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In This Issue of JAMA
September 18, 2013


JAMA. 2013;310(11):1091-1093. doi:10.1001/jama.2013.5312


Renin inhibition has a protective effect against atherosclerosis in animal models. To assess the effect of renin inhibition on progression of coronary atherosclerosis in humans, Nicholls and colleagues randomly assigned 613 patients with coronary artery disease and systolic blood pressure in the prehypertensive range (between 125 and 139 mm Hg) to receive aliskiren—a renin inhibitor—or placebo for 2 years. Participants underwent coronary intravascular ultrasound at baseline and after treatment to assess change in atheroma volume, and the authors found that compared with placebo, use of aliskiren did not result in regression or slowing of progression of coronary atherosclerosis. In an Editorial, Tardif and Grégoire discuss renin-angiotensin system inhibition and secondary prevention of cardiovascular disease.

Related Editorial

The optimal anticoagulant for patients with non–ST-segment elevation acute coronary syndromes (NSTE-ACS) managed with an invasive strategy is not clear. In a randomized trial that enrolled 13 229 patients with NSTE-ACS who were undergoing planned early percutaneous coronary intervention (PCI), Steg and colleagues found that otamixaban—a novel intravenous direct factor Xa inhibitor—did not reduce the rate of ischemic events but did increase bleeding compared with unfractionated heparin plus eptifibatide.

Chronic care management (CCM)—a multidisciplinary and patient-centered model with proven efficacy for some chronic medical and mental health conditions—has been proposed as a potentially effective approach to treatment of patients with substance dependence. In a randomized trial involving 563 patients with alcohol and other drug dependence, Saitz and colleagues found that compared with usual primary care, CCM—which included longitudinal care, motivational therapy, relapse prevention counseling, and medical, addiction, and psychiatric treatment—did not increase self-reported abstinence over 12 months. In an Editorial, O’Connor discusses the management of substance dependence as a chronic disease.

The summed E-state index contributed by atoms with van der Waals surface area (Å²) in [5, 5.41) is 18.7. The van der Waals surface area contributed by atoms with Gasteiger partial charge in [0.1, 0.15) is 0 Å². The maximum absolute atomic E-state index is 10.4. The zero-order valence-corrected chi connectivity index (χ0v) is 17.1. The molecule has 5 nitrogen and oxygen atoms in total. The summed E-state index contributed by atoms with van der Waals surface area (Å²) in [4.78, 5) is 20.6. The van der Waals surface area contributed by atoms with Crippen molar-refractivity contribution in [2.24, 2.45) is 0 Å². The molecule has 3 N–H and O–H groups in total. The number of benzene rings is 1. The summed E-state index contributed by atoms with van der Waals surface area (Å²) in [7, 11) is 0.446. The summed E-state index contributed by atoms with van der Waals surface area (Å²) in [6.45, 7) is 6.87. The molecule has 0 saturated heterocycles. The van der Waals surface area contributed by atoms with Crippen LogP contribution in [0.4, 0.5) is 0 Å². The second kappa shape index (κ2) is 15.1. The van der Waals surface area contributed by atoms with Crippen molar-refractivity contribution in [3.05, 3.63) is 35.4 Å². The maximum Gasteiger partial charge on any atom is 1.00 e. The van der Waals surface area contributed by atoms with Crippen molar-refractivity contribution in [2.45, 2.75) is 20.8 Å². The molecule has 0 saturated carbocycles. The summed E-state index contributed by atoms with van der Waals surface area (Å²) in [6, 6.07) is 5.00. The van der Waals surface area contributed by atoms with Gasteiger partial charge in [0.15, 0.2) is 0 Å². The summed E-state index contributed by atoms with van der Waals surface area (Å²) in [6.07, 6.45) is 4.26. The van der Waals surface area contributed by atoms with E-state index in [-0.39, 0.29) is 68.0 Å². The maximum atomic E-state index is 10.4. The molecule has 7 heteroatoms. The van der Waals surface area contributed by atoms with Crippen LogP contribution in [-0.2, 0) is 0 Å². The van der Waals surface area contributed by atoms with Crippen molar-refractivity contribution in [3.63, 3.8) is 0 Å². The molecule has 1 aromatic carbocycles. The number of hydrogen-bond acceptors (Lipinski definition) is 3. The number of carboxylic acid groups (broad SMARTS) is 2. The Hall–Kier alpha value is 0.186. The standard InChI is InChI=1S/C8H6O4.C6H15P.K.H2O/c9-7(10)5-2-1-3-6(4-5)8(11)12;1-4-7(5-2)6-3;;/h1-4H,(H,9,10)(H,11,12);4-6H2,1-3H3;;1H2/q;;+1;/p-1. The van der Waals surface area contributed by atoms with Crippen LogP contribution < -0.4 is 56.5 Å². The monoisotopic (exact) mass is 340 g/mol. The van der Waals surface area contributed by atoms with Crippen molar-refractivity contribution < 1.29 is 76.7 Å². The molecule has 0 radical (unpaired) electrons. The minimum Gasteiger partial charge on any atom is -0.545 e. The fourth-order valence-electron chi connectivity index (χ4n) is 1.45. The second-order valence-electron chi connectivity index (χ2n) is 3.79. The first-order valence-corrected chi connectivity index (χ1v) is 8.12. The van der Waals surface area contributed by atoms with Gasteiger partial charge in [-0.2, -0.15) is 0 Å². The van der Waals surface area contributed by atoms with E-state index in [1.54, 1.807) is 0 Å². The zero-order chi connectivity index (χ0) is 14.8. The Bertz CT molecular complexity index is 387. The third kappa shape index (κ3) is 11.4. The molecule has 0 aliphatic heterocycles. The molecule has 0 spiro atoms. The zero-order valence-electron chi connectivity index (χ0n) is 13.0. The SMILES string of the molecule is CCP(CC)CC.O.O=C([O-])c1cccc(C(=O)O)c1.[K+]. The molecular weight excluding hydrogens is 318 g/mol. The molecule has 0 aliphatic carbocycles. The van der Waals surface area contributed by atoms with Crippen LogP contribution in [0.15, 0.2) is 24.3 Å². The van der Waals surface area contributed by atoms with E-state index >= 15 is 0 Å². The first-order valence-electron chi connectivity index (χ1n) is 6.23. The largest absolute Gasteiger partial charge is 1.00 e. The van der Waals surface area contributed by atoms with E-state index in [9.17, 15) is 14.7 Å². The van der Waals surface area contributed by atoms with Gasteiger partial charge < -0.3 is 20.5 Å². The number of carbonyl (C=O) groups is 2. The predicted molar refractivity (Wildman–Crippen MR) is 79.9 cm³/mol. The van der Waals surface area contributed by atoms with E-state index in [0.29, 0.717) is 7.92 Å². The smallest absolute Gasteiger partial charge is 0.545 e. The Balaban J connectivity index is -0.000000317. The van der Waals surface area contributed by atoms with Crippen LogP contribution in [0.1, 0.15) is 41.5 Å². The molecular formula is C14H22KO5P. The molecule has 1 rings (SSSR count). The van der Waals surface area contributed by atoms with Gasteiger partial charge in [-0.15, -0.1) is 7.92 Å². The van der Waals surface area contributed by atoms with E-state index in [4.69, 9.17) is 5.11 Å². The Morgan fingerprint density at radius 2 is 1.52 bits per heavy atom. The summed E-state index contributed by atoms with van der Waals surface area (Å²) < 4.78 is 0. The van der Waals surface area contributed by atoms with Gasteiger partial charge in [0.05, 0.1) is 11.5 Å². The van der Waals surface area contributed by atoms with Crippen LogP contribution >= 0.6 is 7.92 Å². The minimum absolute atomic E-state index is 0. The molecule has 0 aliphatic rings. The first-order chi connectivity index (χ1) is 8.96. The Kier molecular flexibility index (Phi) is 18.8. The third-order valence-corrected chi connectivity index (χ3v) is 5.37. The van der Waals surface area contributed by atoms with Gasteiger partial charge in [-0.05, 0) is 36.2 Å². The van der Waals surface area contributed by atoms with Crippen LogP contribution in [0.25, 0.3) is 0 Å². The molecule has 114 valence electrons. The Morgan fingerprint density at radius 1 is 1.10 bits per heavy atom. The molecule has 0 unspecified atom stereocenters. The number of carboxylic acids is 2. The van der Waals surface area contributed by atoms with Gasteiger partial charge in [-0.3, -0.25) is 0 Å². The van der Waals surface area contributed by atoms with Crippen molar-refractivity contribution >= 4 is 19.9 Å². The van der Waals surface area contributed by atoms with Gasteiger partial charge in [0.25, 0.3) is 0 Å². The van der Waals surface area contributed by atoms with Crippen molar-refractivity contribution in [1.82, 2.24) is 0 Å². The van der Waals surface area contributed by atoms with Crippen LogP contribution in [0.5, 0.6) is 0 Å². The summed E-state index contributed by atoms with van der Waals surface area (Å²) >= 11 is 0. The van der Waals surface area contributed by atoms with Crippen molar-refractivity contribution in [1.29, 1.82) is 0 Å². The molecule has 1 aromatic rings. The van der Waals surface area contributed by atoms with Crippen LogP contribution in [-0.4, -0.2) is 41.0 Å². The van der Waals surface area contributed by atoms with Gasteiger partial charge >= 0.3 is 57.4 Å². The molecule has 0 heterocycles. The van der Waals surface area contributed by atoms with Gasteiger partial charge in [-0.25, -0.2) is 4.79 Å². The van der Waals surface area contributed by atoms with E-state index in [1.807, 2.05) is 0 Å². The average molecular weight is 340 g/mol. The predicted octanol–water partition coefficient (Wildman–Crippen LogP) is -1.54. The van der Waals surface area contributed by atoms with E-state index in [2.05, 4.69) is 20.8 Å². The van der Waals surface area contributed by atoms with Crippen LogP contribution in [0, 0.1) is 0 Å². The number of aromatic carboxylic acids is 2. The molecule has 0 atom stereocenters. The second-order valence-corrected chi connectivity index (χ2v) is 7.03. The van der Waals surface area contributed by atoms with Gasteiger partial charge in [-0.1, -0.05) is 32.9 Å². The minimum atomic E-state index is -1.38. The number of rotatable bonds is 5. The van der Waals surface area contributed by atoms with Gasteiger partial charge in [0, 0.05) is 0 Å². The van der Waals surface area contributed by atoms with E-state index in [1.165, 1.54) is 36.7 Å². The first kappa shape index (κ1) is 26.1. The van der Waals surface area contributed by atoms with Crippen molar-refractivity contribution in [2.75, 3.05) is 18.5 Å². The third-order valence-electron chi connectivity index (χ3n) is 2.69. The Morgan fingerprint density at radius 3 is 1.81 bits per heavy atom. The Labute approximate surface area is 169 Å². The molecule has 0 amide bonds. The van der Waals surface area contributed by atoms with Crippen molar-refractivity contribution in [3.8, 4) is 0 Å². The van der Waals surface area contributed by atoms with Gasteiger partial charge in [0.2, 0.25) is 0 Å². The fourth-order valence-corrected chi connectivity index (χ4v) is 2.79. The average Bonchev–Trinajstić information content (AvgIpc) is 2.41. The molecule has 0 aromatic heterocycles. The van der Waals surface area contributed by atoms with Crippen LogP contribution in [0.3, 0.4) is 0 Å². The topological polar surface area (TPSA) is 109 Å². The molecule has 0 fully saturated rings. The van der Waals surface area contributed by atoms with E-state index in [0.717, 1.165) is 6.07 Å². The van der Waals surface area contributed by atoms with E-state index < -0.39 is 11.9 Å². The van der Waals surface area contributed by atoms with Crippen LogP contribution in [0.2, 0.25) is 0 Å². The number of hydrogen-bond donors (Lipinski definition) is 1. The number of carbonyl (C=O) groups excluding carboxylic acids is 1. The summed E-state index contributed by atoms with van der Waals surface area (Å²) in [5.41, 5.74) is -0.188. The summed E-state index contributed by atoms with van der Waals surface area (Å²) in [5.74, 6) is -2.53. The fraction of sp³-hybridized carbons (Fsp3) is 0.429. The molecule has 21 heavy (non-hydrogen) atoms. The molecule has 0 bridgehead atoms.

Related Editorial

Author Video Interview

Clinical Review & Education

Mobility limitation is common in older adults. In this Care of the Aging Patient article, Brown and Flood discuss risk factors for mobility limitation among community-dwelling older individuals and describe several validated tools to assess mobility in the ambulatory setting. The authors also consider the role of physical therapists in patient assessment and treatment planning; summarize the evidence relating to the efficacy of exercise interventions to improve strength and balance; and review the prescription and use of devices such as canes, walkers, wheelchairs, and scooters to improve function, safety, and quality of life among older patients with mobility limitations.

Author Audio Interview, Continuing Medical Education

Oxidative stress has been implicated in the etiology of a variety of diseases including Alzheimer disease and cardiovascular disease. Whether antioxidant supplements are associated with higher or lower all-cause mortality is not clear. In this JAMA Clinical Evidence Synopsis, Bjelakovic and colleagues report results of a meta-analysis of data from 78 randomized trials (296 707 adult patients) that compared the effect of oral antioxidant supplementation (beta carotene, vitamin A, vitamin C, vitamin E, and selenium) vs placebo or no intervention on all-cause mortality. The authors report that antioxidant supplements are not associated with a lower risk of all-cause mortality. Beta carotene, vitamin E, and higher doses of vitamin A may be associated with higher risks of all-cause mortality.